It was a pleasant surprise to hear Olivia's new voice in this episode, since I had totally forgotten that that was coming. She sounds like a mix between Charlotte (after she's revealed to be Charlotte) in An Agreeable Nanny and Jill from the Kidsboro episodes. However, I actually think I could like this voice more than I like Hope Levy's voice. As far as I know, she's still played by an adult actress, and there's still a hint of that in there. Oh, I just looked over at AIO Wiki, and not only is she played by an adult, but that adult is Kelly Stables, the same woman who voiced Jill in Kidsboro! I think this new voice is a bit of an improvement, even though she does sound a lot like Jill. Whereas when Hope Levy was Olivia's actress, I complained about how old she made the character sound, I actually like the older, slightly more mature, feeling that Kelly Stables brings to the character. She really brings out the dramatic side of Olivia, which I think is what the writers originally expected Olivia's emphasis to be when they created her. For once, I actually look forward to hearing more of Olivia throughout the rest of the season.

I really enjoyed the sibling rivalry in the episode. The new voice for Olivia fits perfectly to be an arguing opponent against Matthew. Hope Levy's Olivia always left me annoyed after she'd had a fight with Matthew, but Kelly Stables' Olivia really fit well for the role. Her fights with Matthew actually, for the first time, really reminded me of how Jimmy and Donna Barclay were. Could the Parker children finally be giving themselves a good name in Odyssey history as a fictional family that we non-fictional families can fully relate to? Anyway, I was reminded of myself and my arguments with siblings a lot throughout this episode. I once heard Sarah from the Unofficial AIO Podcast say that whenever she encounters families with siblings that almost never fight, she wonders what's wrong with them. :D I agree with her. I think bickering and fighting among siblings, though it is sinful 99% of the time, can bring us closer together and help us to understand each other more. That's exactly what it seemed to do in this episode for Matthew and Olivia. And I loved the resolution scene; for the first time, I think, it really sounded like the Parker siblings really loved each other. :)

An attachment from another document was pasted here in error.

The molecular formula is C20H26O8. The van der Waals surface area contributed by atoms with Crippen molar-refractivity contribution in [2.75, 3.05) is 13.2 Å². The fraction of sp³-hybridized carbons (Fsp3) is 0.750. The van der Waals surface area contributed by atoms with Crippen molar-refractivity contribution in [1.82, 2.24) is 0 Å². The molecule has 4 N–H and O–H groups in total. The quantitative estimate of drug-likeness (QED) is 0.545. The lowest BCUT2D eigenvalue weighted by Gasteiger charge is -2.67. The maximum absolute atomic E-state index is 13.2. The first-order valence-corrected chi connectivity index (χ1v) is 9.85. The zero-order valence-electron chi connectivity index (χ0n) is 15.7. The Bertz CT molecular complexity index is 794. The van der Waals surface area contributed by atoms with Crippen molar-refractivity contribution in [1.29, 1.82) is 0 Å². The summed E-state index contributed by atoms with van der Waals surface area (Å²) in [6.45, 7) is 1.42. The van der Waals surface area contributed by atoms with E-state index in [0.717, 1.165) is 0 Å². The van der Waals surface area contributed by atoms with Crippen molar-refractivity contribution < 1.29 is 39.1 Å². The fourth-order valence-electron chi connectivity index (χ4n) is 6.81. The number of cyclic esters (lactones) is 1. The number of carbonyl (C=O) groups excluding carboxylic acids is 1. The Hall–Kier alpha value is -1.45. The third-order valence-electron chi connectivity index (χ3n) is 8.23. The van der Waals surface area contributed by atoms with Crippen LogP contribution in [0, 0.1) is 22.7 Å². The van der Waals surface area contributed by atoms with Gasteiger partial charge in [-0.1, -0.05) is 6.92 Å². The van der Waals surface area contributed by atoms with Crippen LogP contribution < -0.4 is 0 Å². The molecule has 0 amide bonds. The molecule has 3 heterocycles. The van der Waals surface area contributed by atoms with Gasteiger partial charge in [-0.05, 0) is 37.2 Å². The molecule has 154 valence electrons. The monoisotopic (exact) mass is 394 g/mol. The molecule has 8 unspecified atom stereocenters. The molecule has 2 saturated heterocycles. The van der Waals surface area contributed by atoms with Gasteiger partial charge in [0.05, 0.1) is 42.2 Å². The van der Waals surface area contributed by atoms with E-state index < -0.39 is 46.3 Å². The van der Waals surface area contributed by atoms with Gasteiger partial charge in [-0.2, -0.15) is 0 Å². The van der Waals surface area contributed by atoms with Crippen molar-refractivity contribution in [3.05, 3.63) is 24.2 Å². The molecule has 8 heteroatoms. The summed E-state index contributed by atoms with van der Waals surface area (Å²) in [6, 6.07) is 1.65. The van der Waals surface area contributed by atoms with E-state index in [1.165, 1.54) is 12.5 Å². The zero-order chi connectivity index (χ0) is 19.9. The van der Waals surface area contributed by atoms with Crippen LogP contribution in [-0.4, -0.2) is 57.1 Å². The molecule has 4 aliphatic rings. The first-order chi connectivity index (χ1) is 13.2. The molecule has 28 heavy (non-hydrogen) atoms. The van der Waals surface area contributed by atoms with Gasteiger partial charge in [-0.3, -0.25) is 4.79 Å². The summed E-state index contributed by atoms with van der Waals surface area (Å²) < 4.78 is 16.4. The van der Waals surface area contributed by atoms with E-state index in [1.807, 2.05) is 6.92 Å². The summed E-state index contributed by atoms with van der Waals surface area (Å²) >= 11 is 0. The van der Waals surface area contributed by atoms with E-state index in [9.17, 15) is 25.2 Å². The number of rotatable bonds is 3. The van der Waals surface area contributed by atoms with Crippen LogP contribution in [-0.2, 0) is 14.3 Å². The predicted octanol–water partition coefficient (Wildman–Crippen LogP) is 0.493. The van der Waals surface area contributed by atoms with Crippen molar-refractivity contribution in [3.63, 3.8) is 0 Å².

Is it just me, or has Wooton's voice changed a bit? He seems to have a more raspy, less silly, edge to his voice these days. But he is still silly. A little too silly. I know he's supposed to be the stereotypical fun-loving, somewhat absentminded, joke-telling, but good role-model character, but I'd like to see the serious side of him once in a while. We did see a little glimpse back into that old, somber side of him when he was faced with a hard decision in the episode, but then he was quickly back to silliness. There was a perfect balance when we had Grady. But now Wooton doesn't really have anybody that he's talking and relating with on a regular basis (unless you want to count Penny, but what kind of an influence on his character has she been?), so we only see him as a flat, one-sided, silly, barely-adult character who is merely there for laughs. Yes, he had a fairly major part in this episode, and we did see a side of him we haven't really seen before (Sunday School teacher), but I was more than a little dissatisfied with him.

The scene with Olivia and her dad was really powerful. I think that's the first time since Always with Ben Shepherd and Aubrey that there's been a real, heart-to-heart, father-daughter talk, let alone one that I felt emotionally connected with. And the music in that scene was amazing; it really added to the poignant atmosphere of the situation. I loved how Scripture was the teaching factor, and not merely words of wisdom from Whit, or worse, a brief lecture from Chris at the end of the show. I honestly think this show had the best moral and the best teaching moments of any show since the relaunch. I very much hope that there will be many more episodes like this to come.

So, that's my review. It was certainly shorter than my GRC reviews, but it was one of my longer ones. I enjoyed writing it, so I hope you enjoyed reading it. Please tell me what you thought about the review, and especially what your reaction to the episode was. Did you like it as much as I did or not? What'd you think about Olivia's new voice? Was Wooton a nice or annoying addition to the heart of the episode?

Rating: 9.5/10 stars.

Be sure to be back next week when I, Lord-willing, review A Penny Saved, which, because it features Penny, I already have low expectations for. Maybe Paul McCusker will surprise me. :D